Simple Curve Layout To lay out the simple curve (arc definition) just computed
above, you should usually use the procedure
that follows.
1. With the instrument placed at the PI,
the instrumentman
sights on the preceding PI
or at a distant station
and keeps the chainman on the line while the tangent distance is measured to
locate the PC. After
the PC has
been staked out, the instrumentman then trains the instrument on the forward PI
to locate the PT.
2. The instrumentman then sets up at the PC
and measures the angle
from the PI to
the PT. This
angle should be equal to one half of the I
angle; if it is not,
either the PC or
the PT has
been located in the wrong position.
3. With the first deflection angle (3°10’) set on the plates,
the instrumentman keeps the chainman on line as
the first subchord distance (42.18 feet) is measured from
the PC.
4. Without touching the lower motion screw, the instrumentman sets the second
deflection angle (6°55’) on the plates. The chainman measures the chord from
the previous station while the instrumentman keeps the head chainman on line.
5. The crew stakes out the succeeding stations in the same manner. If the
work is done correctly, the last deflection angle will point on the PT.
That distance will be
the subchord length (7.79 feet) from the last station before the PT.
When it is impossible to stake out the entire curve from the PC,
a modified method of the
procedure described above is used. Stake out the curve as far as possible from
the PC. If
a station cannot be seen from the PC
for some reason, move
the transit forward and set up over a station along the curve. Pick a station
for a backsight and set the deflection angle for that station on the plates.
Sight on this station with the telescope in the reverse position. Plunge the
telescope and set
Figure 1111.—Inaccessible PI.
the remainder of the stations in the same way as you would if the transit was
set over the PC. If
the setup in the curve has been made but the next stake cannot be set because of
obstructions, the curve can be backed in. To back in a curve, occupy the PT.
Sight on the PI
and set one half of the I
angle of the plates. The
transit is now oriented so that, if the PC
is observed, the plates
will read zero, which is the deflection angle shown in the notes for that
station. The curve stakes can then be set in the same order shown in the notes
or in the reverse order. Remember to use the deflection angles and chords from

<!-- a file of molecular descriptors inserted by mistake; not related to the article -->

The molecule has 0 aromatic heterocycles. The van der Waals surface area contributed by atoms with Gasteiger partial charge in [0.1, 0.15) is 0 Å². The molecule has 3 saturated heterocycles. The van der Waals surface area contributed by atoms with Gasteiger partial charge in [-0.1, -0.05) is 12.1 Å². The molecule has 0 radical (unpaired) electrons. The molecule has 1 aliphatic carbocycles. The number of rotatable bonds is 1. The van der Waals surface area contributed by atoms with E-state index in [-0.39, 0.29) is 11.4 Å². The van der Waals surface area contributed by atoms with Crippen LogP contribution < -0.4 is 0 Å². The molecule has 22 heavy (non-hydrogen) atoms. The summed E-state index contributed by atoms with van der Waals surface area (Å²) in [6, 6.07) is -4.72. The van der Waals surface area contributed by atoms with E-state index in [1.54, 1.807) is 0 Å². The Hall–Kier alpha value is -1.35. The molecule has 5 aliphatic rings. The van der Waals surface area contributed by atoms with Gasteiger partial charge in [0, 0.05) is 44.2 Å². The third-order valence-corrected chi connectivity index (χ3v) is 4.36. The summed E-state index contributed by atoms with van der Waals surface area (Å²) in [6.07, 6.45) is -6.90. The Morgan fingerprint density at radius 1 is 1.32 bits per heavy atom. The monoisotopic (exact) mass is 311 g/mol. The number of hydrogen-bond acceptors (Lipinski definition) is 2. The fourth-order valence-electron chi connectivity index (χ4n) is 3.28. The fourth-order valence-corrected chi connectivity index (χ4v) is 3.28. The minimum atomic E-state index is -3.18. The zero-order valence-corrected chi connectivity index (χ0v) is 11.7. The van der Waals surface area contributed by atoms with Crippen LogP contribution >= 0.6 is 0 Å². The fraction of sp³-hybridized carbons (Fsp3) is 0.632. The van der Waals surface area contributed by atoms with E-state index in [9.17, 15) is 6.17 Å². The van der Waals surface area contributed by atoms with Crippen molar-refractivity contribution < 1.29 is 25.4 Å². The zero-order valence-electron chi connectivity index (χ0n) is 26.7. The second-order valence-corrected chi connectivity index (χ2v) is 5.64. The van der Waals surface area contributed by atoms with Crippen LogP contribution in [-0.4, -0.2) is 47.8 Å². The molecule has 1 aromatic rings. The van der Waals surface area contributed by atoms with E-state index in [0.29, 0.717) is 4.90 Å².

the top of the column or from the bottom of the column. Although the backin
method has been set up as a way to avoid obstructions, it is also very widely
used as a method for laying out curves. The method is to proceed to the
approximate midpoint of the curve by laying out the deflection angles and chords
from the PC and
then laying out the remainder of the curve from the PT.
If this method is used,
any error in the curve is in the center where it is less noticeable.
So far in our discussions, we have begun staking out curves by setting up the
transit at the PI. But
whatPI
is inaccessible? This
condition is illustrated in figure 1111. In this situation, you locate the
curve elements using the following steps:
1. As shown in figure 1111, mark two intervisible points
A and
B on
the tangents so that line AB
clears the obstacle.
2. Measure angles a and
b by
setting up at both A
and B.
3. Measure the distance AB.
4. Compute inaccessible distance AV
and BV
using the
formulas given in figure 1111.
5. Determine the tangent distance from the PI
to the
PC on
the basis of the degree of curve or other given limiting
factor.
6. Locate the PC at
a distance T minus
AV from
the point A
and the PT
at a distance T
minus BV
from point B.
Field Notes
Figure 1112 shows field notes for the curve we solved
and staked out above. By now you should be
Figure 1112.—Field notes
for laying out a simple curve.
familiar enough with field notes to preclude a complete discussion
of everything shown in these notes. You
should notice, however, that the stations are entered
in reverse order (bottom to top). In this manner the data is presented as it
appears in the field when you are sighting ahead on the line. This same practice
applies to the sketch shown on the righthand page of the field notes.
For information about other situations involving inaccessible points or the
uses of external and middle ordinate distance, spiral transitions, and other
types of horizontal curves, study books such as those mentioned at the beginning
of this chapter.